Jihad, a Peaceful Activity. By Maulana Wahiduddin Khan


Mulla Ali Qari was a famous Islamic scholar and jurisprudent. He was born in Herat, now in Afghanistan, and died in Makkah in 1606. He was the author of a number of books. One of these is titled Mirqat ul-Masabih, which is a commentary on a Hadith collection titled Mishkat ul-Masabih. In the chapter on jihad in this book, Mulla Ali Qari writes that the word jihad literally denotes struggle and effort. He then goes on to add that at a later time jihad began being used to refer to war in Islam against the ‘infidels’ (ahl-e kufr).
Every word has both a literal as well as a conventional meaning, one that is related to how the word has come to be conventionally used and understood. This is the case with the word jihad, too. The word jihad comes from the root juhd or jahd. The literal meaning of this is ‘exertion’. In ordinary usage, this word is used for various sorts of exertion or struggle, one of which is war. However, it is used only for a particular and exceptional sort of war, which is fought in the cause of God (fi sabilillah). A war that is pursued for wealth and power is not a jihad.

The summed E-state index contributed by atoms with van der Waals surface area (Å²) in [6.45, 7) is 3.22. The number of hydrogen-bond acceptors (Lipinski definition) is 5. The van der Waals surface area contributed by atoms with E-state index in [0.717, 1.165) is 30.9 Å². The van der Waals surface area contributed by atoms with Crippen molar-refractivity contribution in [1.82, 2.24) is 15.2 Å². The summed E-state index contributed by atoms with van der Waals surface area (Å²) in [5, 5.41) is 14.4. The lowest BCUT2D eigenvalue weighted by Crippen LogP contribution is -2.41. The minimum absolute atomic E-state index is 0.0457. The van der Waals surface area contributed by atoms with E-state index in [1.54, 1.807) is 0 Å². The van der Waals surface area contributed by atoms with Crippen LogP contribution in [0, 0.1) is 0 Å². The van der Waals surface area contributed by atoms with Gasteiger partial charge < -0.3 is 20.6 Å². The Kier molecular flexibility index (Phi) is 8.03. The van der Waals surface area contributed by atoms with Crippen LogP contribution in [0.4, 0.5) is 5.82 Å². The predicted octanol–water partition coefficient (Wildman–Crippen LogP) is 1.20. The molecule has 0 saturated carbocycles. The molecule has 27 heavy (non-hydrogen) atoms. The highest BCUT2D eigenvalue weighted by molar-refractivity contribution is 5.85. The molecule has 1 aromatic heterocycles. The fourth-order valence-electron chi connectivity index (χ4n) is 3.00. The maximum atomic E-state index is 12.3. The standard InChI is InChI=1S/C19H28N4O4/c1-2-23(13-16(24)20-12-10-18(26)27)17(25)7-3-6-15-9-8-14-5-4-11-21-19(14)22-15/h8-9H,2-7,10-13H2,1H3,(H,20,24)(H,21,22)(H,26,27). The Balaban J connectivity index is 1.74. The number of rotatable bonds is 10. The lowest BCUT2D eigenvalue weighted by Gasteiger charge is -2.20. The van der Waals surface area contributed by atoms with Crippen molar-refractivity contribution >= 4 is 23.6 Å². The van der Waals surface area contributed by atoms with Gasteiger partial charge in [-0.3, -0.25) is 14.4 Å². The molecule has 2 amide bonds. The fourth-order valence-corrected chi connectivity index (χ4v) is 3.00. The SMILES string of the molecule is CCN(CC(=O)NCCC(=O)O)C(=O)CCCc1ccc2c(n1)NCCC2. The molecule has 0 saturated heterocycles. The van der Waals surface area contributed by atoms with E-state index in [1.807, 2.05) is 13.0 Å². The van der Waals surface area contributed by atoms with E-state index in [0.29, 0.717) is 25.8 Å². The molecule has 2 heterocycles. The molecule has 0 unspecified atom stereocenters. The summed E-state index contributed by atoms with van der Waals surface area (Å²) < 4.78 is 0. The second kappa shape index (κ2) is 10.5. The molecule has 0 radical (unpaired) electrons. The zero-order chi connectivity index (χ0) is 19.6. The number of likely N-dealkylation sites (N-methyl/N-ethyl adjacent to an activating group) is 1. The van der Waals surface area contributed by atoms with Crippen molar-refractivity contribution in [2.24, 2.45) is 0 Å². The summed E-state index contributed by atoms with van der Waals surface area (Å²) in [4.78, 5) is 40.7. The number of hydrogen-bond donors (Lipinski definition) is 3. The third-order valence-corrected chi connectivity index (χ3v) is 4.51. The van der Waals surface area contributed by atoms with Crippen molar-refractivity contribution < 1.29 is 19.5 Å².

In this regard, the Quran uses two different words: jihad and qital. Where the reference is to a peaceful struggle or exertion, the Quran uses the word jihad. For instance, the Quran (25:52) refers to a peaceful jihad of dawah or inviting others to the faith through the Quran. And when the reference is to physical war, the Quran uses the word qital. However, in the later period, after the demise of the Prophet, the word jihad began being used in most cases as synonymous with qital or war. However, even if this usage of the term jihad is regarded as proper, it would be only an expanded usage of the term, and does not indicate its actual or essential meaning.
Based on the actual or essential meaning of the word, jihad is a term for a peaceful activity, and not a violent one. It is undertaken to transform people intellectually and spiritually, not to kill them!

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